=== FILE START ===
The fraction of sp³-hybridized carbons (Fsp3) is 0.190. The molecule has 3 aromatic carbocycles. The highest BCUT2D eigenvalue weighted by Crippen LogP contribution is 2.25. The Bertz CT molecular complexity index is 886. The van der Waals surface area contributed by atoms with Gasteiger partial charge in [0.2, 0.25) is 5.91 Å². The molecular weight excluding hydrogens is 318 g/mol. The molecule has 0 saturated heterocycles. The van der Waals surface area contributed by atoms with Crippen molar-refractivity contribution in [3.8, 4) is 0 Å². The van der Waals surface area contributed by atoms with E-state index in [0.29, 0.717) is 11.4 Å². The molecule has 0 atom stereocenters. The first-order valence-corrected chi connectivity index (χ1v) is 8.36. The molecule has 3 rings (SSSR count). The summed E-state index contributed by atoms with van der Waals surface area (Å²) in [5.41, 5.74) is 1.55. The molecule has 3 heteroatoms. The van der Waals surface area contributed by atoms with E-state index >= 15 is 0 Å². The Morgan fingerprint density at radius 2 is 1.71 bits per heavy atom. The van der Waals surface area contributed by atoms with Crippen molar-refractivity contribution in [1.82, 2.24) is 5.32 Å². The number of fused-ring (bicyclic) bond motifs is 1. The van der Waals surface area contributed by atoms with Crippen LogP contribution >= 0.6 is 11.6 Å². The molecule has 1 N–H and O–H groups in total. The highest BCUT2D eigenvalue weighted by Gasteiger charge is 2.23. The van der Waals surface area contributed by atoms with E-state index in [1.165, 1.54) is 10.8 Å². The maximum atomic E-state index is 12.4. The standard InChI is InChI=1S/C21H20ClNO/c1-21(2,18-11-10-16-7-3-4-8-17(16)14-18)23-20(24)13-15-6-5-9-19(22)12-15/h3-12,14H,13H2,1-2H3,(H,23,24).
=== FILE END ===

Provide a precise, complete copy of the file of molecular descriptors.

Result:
The fraction of sp³-hybridized carbons (Fsp3) is 0.190. The molecule has 3 aromatic carbocycles. The highest BCUT2D eigenvalue weighted by Crippen LogP contribution is 2.25. The Bertz CT molecular complexity index is 886. The van der Waals surface area contributed by atoms with Gasteiger partial charge in [0.2, 0.25) is 5.91 Å². The molecular weight excluding hydrogens is 318 g/mol. The molecule has 0 saturated heterocycles. The van der Waals surface area contributed by atoms with Crippen molar-refractivity contribution in [3.8, 4) is 0 Å². The van der Waals surface area contributed by atoms with E-state index in [0.29, 0.717) is 11.4 Å². The molecule has 0 atom stereocenters. The first-order valence-corrected chi connectivity index (χ1v) is 8.36. The molecule has 3 rings (SSSR count). The summed E-state index contributed by atoms with van der Waals surface area (Å²) in [5.41, 5.74) is 1.55. The molecule has 3 heteroatoms. The van der Waals surface area contributed by atoms with E-state index >= 15 is 0 Å². The Morgan fingerprint density at radius 2 is 1.71 bits per heavy atom. The van der Waals surface area contributed by atoms with Crippen molar-refractivity contribution in [1.82, 2.24) is 5.32 Å². The number of fused-ring (bicyclic) bond motifs is 1. The van der Waals surface area contributed by atoms with Crippen LogP contribution >= 0.6 is 11.6 Å². The molecule has 1 N–H and O–H groups in total. The highest BCUT2D eigenvalue weighted by Gasteiger charge is 2.23. The van der Waals surface area contributed by atoms with E-state index in [1.165, 1.54) is 10.8 Å². The maximum atomic E-state index is 12.4. The standard InChI is InChI=1S/C21H20ClNO/c1-21(2,18-11-10-16-7-3-4-8-17(16)14-18)23-20(24)13-15-6-5-9-19(22)12-15/h3-12,14H,13H2,1-2H3,(H,23,24).